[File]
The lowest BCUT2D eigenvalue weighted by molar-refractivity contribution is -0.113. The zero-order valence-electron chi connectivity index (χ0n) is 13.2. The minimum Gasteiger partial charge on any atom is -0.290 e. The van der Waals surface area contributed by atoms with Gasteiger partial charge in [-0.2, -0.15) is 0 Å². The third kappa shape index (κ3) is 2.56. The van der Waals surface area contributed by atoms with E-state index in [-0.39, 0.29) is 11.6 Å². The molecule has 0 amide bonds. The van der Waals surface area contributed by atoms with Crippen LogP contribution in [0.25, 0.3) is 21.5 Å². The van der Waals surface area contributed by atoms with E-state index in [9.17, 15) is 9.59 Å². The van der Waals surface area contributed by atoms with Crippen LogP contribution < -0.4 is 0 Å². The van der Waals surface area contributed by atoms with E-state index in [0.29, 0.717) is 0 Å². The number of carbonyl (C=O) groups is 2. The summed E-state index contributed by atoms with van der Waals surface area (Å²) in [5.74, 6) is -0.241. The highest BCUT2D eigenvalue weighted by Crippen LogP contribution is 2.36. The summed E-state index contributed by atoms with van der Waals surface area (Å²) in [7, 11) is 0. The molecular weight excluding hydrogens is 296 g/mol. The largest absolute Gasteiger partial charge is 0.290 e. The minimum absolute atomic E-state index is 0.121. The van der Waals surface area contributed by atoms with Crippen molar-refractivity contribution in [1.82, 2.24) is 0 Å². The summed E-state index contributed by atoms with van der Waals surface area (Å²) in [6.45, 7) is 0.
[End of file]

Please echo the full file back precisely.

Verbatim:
The lowest BCUT2D eigenvalue weighted by molar-refractivity contribution is -0.113. The zero-order valence-electron chi connectivity index (χ0n) is 13.2. The minimum Gasteiger partial charge on any atom is -0.290 e. The van der Waals surface area contributed by atoms with Gasteiger partial charge in [-0.2, -0.15) is 0 Å². The third kappa shape index (κ3) is 2.56. The van der Waals surface area contributed by atoms with E-state index in [-0.39, 0.29) is 11.6 Å². The molecule has 0 amide bonds. The van der Waals surface area contributed by atoms with Crippen LogP contribution in [0.25, 0.3) is 21.5 Å². The van der Waals surface area contributed by atoms with E-state index in [9.17, 15) is 9.59 Å². The van der Waals surface area contributed by atoms with Crippen LogP contribution < -0.4 is 0 Å². The van der Waals surface area contributed by atoms with E-state index in [0.29, 0.717) is 0 Å². The number of carbonyl (C=O) groups is 2. The summed E-state index contributed by atoms with van der Waals surface area (Å²) in [5.74, 6) is -0.241. The highest BCUT2D eigenvalue weighted by Crippen LogP contribution is 2.36. The summed E-state index contributed by atoms with van der Waals surface area (Å²) in [7, 11) is 0. The molecular weight excluding hydrogens is 296 g/mol. The largest absolute Gasteiger partial charge is 0.290 e. The minimum absolute atomic E-state index is 0.121. The van der Waals surface area contributed by atoms with Crippen molar-refractivity contribution in [1.82, 2.24) is 0 Å². The summed E-state index contributed by atoms with van der Waals surface area (Å²) in [6.45, 7) is 0.